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I’m not (just) brilliant. I’m privileged

It’s funny how privilege tends to make people lucky.

Game designer Owen Goss injects a healthy dose of reality into the “if I can do it, you can too!” school of careers advice. As he points out, privilege and luck have a huge role to play.

Indie games are a hard thing to make a living at. And yes, I’ve worked very hard to keep doing what I do, but so have the myriad of other indies who haven’t been as lucky and weren’t able to keep doing it full-time. I know how lucky and privileged I’ve been, and I’m very grateful.

It’s the same in my line of work. I got into tech journalism by accident: the right idea to the right person in the right mood at the right time. I got into broadcasting by being in the right place at the right time; into copywriting because I knew the right people, and so on.

We like to kid ourselves that we’re where we are by virtue of our God-given talent and our work ethic, but a lot of it’s just luck.

And the more privileged you are, the luckier you tend to be.

I’ve written about privilege before. It’s the advantage you have in life from not being something: not being a woman, not being black, not being poor, not being LGBT+ and so on. It doesn’t necessarily mean that your life is great; just that those particular factors – your gender, your colour, your class, etc – don’t make it worse.

And I’m enormously privileged. I’m reasonably well educated. I had parental support when I was starting off, and when I hit financial problems that would otherwise have forced me into a different line of work. I haven’t been taken less seriously or harassed because of my gender, refused opportunities because of my colour, discriminated against because of my sexuality, unable to take advantage of educational opportunities because of my parents’ income. Nobody was able to discriminate me because of my gender identity because I didn’t come out as trans until I already had a career.

Privilege is the secret of many people’s success. There was a hilarious example of it yesterday, someone who’d paid off a huge pile of debt: “If I can do it, anyone can!”

The article detailed how the person’s parents bought them a flat which they rented out while living with their parents, using the rental income to drive down the debt.

“If I can do it, anyone whose parents buy them a house and let them live rent-free while they rent it out can!” is slightly less inspirational.

It’s the same in work. “If I can do it, anyone can!” often turns out to rely on a whole network of privilege and tons of luck. And even if you do get in, there are still factors affecting you that might not affect others, factors that can prevent you from building a career in that sector.

One of the biggest ones is money. Some sectors simply don’t pay enough for people to make a full time living from them.

Let’s take my official line of work as an example. I’m a freelance tech journalist, but actual tech journalism is a very small part of what I do now.

That’s because you can’t make a living from it any more.

The rates I’m being offered now are at best 1/3 lower than they were when I started 20 years ago; the length of articles being commissioned has been cut by 2/3. The time involved is unchanged.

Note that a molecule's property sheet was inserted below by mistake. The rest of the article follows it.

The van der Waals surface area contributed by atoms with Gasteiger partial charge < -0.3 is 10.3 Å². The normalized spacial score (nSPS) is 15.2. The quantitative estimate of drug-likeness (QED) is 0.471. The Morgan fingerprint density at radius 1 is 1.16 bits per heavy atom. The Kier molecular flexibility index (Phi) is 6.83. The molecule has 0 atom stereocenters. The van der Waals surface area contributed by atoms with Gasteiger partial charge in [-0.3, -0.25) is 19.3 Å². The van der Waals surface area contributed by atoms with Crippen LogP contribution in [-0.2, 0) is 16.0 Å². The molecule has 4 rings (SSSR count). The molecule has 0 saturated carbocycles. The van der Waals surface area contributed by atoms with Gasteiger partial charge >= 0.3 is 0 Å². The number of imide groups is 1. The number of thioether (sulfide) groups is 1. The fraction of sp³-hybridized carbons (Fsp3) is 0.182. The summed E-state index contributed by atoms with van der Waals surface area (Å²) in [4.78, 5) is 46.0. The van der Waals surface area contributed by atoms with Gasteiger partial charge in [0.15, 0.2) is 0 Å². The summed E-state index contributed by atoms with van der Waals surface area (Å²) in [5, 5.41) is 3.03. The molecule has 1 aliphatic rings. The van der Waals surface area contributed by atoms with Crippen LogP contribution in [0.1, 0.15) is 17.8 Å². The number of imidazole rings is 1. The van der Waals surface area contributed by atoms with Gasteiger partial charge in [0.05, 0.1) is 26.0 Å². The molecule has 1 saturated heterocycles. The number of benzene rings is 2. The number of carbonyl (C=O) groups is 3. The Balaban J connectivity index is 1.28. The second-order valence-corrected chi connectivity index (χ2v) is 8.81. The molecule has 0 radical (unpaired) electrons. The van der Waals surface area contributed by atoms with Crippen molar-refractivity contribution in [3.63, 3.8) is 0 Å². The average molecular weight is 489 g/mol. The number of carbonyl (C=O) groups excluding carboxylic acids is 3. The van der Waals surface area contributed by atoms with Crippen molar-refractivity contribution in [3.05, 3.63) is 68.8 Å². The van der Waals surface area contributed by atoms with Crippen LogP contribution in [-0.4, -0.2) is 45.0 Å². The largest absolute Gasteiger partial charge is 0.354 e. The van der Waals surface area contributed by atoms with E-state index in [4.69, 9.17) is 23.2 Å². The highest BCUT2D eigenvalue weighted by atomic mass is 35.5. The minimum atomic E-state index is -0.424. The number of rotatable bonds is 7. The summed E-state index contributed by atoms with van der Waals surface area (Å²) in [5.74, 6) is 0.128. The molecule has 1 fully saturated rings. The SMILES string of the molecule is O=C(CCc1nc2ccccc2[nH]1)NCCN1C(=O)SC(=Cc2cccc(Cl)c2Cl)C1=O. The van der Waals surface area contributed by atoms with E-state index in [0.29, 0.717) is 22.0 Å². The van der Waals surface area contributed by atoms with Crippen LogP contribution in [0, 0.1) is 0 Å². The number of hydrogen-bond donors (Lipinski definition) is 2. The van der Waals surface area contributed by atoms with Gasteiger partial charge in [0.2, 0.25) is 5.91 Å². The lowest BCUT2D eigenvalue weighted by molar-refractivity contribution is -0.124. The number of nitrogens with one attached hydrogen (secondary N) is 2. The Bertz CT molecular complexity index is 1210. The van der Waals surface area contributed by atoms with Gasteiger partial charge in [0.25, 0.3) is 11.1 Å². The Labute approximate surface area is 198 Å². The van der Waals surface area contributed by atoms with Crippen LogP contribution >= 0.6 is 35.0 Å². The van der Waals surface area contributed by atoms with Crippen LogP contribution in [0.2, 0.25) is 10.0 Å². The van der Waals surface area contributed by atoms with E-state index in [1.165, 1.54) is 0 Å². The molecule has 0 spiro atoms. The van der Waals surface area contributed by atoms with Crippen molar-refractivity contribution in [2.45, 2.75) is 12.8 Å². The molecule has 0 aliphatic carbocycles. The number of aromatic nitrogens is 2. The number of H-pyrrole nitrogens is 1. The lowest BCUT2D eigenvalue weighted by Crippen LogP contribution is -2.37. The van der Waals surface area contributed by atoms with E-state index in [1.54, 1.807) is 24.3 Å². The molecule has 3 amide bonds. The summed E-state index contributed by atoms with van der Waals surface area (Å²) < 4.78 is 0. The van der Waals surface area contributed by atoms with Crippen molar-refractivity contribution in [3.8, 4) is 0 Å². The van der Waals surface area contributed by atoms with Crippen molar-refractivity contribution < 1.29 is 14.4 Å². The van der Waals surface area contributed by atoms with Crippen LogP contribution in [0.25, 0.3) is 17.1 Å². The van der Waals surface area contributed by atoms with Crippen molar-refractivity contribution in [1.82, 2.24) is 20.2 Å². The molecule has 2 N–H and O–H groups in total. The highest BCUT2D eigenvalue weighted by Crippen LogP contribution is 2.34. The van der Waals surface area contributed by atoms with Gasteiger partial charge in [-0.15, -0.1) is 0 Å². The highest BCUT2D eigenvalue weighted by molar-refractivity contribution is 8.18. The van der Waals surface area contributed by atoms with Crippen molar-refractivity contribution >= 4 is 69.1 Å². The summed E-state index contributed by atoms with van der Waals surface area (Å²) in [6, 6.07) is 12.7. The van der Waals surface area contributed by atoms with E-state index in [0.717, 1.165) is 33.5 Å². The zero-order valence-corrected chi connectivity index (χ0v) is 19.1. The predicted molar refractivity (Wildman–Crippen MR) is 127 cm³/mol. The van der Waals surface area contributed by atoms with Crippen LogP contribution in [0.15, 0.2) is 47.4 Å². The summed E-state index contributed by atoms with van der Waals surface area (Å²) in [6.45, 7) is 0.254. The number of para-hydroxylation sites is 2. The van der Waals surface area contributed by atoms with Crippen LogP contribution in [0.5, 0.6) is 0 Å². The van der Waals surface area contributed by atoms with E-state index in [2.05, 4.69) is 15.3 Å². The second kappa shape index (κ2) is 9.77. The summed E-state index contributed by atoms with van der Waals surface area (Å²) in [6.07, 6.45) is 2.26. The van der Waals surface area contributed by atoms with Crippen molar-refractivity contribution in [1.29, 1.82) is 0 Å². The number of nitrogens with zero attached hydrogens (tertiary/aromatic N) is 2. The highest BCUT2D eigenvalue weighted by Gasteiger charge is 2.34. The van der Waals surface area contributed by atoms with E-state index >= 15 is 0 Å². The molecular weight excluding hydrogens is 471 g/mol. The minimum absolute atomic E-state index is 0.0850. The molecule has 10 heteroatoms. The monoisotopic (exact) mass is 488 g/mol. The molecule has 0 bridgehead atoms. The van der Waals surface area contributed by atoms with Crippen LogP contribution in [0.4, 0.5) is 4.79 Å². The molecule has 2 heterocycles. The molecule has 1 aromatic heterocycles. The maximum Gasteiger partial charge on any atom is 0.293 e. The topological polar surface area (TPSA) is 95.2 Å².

When I started off in tech writing in 1998, you’d write a 3,000 word article and be paid somewhere in the region of £420 for it. Now the article, which requires the same amount of work, is £120. You’re often working for well below minimum wage.

And of course the world is a bit more expensive than it was in 1998. Back then the average UK house price was £65,221. Today it’s £226,798. Rents have soared similarly. The average annual gas bill in 1998 was £331 and electricity £388; now they’re £564 and £552. Petrol was 60p a litre; now it’s nudging £1.30.

When I started as a tech freelancer, you could make a living doing it. Now, you mostly can’t. Wages are so low that it’s something you need to do as an add-on to your main career, which in my case is a mix of commercial writing, book publishing, broadcasting and the odd bit of talking. Some of my peers moved sideways into education or PR.

Not everybody has those options.

Again, I’ve benefited from luck. Luck to have got into freelance tech journalism when it could still pay the rent. Luck to have found alternative forms of work before the money started to dry up. Luck to have the particular mix of skills and experience and contacts that gets you hired for copywriting gigs.

This isn’t a whinge. I’m lucky and privileged. And that’s my point.

I think we’re doing younger people a disservice if we don’t admit the power of privilege and luck in our narratives. If we perpetuate the idea that you can do anything if you just try hard enough, we’re ignoring the many factors that hear you say “Yes I can!” and reply “No, you can’t.”

Look at it in wider society, not just my line of work. We’re ignoring the structural factors that affect women and people of colour, the lack of representation, the discrimination and harassment, the old boys network, the problem of low wages and all the other factors that mean other people can’t simply pull themselves up by their bootstraps. Many of those factors can be challenged and changed, but they won’t be if we pretend they don’t exist.

Many of us, me included, are guilty of thinking the playing field is level because it worked for us. And that means all too often, when we say “I did it and you can too!” what we really say is “I’m okay! Screw you!”